The Screwtape Letters is a series of fictional letters written by C.S. Lewis. In this collection, an elder demon, Uncle Screwtape, is advising his young nephew, Wormwood, on the best way to ensnare and beguile the human he has been assigned.
Here are three reasons you’ll either love or hate The Screwtape Letters:
1. The letters apply to you
According to Uncle Screwtape, the true job of a demon is to undermine faith and prevent the formation of virtues. Reading The Screwtape Letters will polarize your feelings. It forces a type of introspection that is seldom achieved in our fast-paced society. Ask yourself these questions:
- Am I consistently building virtue?
- What virtues have I let slip?
- What has taken their place?
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When you come face to face with this powerful appeal, you must draw back for self-examination. You’ll either hate this as it forces you to acknowledge your own failures, or love it as it spurs you on to strive for courage again.
2. They’re different each time you read them
Each time you read these fictional letters to Wormword, you’ll discover new insights. Upon rereading this last time, I was impressed anew with the historical context in which Lewis wrote (having published this work in 1942):
Now that it is certain the German humans will bombard your patient’s town and that his duties will keep him in the thick of the danger, we must consider our policy. Are we to aim at cowardice–or at courage, with consequent pride–or at hatred of the Germans?
Lewis recognizes the danger war poses to the individual’s soul. And he discusses it in a time of fierce rhetoric and virulent opinions, possibly the most turbulent time in the United Kingdom’s history. Given the current world situation, this admonition is as appropriate today as it was over 70 years ago.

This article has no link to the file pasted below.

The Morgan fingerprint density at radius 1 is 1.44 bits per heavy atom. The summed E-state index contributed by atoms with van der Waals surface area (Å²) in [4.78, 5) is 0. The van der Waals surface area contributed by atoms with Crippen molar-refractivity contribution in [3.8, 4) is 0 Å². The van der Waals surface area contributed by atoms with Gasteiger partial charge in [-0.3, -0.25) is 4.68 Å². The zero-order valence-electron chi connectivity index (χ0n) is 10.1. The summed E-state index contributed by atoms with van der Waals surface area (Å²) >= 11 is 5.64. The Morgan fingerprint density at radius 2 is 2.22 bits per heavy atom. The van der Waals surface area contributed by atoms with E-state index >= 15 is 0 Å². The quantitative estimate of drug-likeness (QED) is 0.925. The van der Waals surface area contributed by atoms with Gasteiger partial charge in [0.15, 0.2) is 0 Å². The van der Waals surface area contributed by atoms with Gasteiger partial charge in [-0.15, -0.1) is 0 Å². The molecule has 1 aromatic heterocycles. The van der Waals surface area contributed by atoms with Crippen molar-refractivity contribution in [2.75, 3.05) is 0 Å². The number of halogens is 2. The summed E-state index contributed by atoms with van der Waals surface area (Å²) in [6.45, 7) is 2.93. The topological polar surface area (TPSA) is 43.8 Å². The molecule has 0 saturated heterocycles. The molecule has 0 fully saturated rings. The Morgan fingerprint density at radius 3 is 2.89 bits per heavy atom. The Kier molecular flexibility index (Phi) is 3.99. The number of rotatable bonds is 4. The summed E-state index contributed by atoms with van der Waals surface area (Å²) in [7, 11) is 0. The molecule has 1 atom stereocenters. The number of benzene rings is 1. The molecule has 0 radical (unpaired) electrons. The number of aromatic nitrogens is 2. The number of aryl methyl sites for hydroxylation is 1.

This is only one example of the numerous insights presented in this work. If you prefer a book that is old, worn, and familiar each time you return to it, this is not the book for you. But if you enjoy the discovery that comes with a fresh reading, you will enjoy it for years to come.
3. They’ll help you see the world differently
How many times as we go about our day do we completely ignore the power of the enemy to mildly influence our decisions? Lewis questions our presuppositions when he writes:
There are two equal and opposite errors into which our race can fall about the devils. One is to disbelieve in their existence. The other is to believe, and to feel an excessive and unhealthy interest in them.
If, as Scripture states, we are in spiritual warfare (Eph. 6:12), then the battle rages around us every day. The great reformer Martin Luther understood this when he penned the beloved hymn, “A Mighty Fortress Is Our God”:
And though this world with devils filled, should threaten to undo us.
We will not fear what God hath willed His truth to triumph through us.
If you prefer to go about your daily life blissfully unaware, don’t read this book. But if you seek to have your eyes opened, then this satirical piece is the perfect starting point.
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